Negative friendships and social relationships have been linked to bone loss in postmenopausal women in a new study.
Research published in the Journal of Epidemiology and Community Health has found that poor-quality social relationships which cause psychological stress could be associated with an increased risk of fractures and loss of bone mineral density (BMD) in postmenopausal women.
Previous studies have noted the impact of psychological stress on health, particularly mental health and overall life satisfaction.
A loss of BMD can put women at greater risk of osteoporosis, meaning that bones are less dense and more prone to fracture. Women lose BMD more quickly than men, especially after the menopause. Osteoporosis affects around two million women in the UK. Over a third of women will have at least one fracture as a result of osteoporosis in their lifetime.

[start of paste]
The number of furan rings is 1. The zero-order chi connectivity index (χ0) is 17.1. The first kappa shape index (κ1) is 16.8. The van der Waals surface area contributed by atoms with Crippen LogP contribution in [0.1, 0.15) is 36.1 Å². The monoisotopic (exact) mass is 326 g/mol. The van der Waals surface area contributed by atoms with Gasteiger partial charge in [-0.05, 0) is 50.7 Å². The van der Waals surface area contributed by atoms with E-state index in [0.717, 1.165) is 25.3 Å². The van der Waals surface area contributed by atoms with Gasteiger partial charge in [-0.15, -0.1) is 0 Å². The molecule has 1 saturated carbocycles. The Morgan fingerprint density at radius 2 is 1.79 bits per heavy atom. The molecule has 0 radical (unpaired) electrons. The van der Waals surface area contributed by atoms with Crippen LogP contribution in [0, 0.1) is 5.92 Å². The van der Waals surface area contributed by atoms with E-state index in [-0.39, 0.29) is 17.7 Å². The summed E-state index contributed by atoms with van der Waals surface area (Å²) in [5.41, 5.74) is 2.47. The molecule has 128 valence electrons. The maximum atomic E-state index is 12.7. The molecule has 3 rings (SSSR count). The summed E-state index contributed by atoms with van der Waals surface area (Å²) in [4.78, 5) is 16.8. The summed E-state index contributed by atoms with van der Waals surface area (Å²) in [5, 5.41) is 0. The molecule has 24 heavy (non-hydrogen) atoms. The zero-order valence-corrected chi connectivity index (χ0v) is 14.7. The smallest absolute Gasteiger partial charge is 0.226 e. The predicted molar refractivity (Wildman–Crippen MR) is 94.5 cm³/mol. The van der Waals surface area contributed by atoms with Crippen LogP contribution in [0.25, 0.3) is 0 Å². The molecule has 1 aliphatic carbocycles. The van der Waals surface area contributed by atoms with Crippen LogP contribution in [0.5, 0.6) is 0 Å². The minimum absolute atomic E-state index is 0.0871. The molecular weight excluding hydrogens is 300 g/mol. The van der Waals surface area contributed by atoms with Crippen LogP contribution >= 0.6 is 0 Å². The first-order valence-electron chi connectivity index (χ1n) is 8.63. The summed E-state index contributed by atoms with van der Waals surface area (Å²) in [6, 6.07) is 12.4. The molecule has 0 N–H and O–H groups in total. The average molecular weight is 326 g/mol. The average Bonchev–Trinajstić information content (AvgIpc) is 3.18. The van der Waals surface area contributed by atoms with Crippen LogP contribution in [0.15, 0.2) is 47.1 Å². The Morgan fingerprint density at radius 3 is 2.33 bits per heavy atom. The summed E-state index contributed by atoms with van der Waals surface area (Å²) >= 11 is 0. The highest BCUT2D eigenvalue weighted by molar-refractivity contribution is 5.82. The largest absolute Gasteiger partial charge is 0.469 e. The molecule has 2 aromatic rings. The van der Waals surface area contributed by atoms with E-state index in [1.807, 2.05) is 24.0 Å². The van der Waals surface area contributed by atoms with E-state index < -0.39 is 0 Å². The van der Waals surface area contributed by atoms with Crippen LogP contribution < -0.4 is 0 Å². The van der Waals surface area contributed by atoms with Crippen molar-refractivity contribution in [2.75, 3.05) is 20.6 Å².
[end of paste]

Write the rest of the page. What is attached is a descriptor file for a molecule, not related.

Negative social interactions like poor friendships and relationships all contribute to social stress. The authors of the study suggest that this stress could affect BMD through changes in hormone levels, especially stress and growth hormones.
They collected data from over 11,000 women aged 50-79 who had gone through the menopause from a long-term women's health study in the USA. After six years, they asked women to score their social strain on a scale up to 20, with higher scores showing more strain. For each additional point on the scale, there was a 0.1% greater loss in hip BMD, 0.082% loss in BMD just below the hip joint (femoral neck) and just under 0.07% loss in the lower back.
The researchers encourage a greater effort to promote healthy social interactions for older women.
"The results support community-building social stress interventions in postmenopausal women to potentially limit bone loss," they said. Their findings highlight that it's not the number of friends which matters for bone density, but the overall social satisfaction felt by the woman. "We found that bone loss is among the physiological stress responses more strongly related to the quality of social relationships than quantity," they conclude.
The research was published in the Journal of Epidemiology and Community Health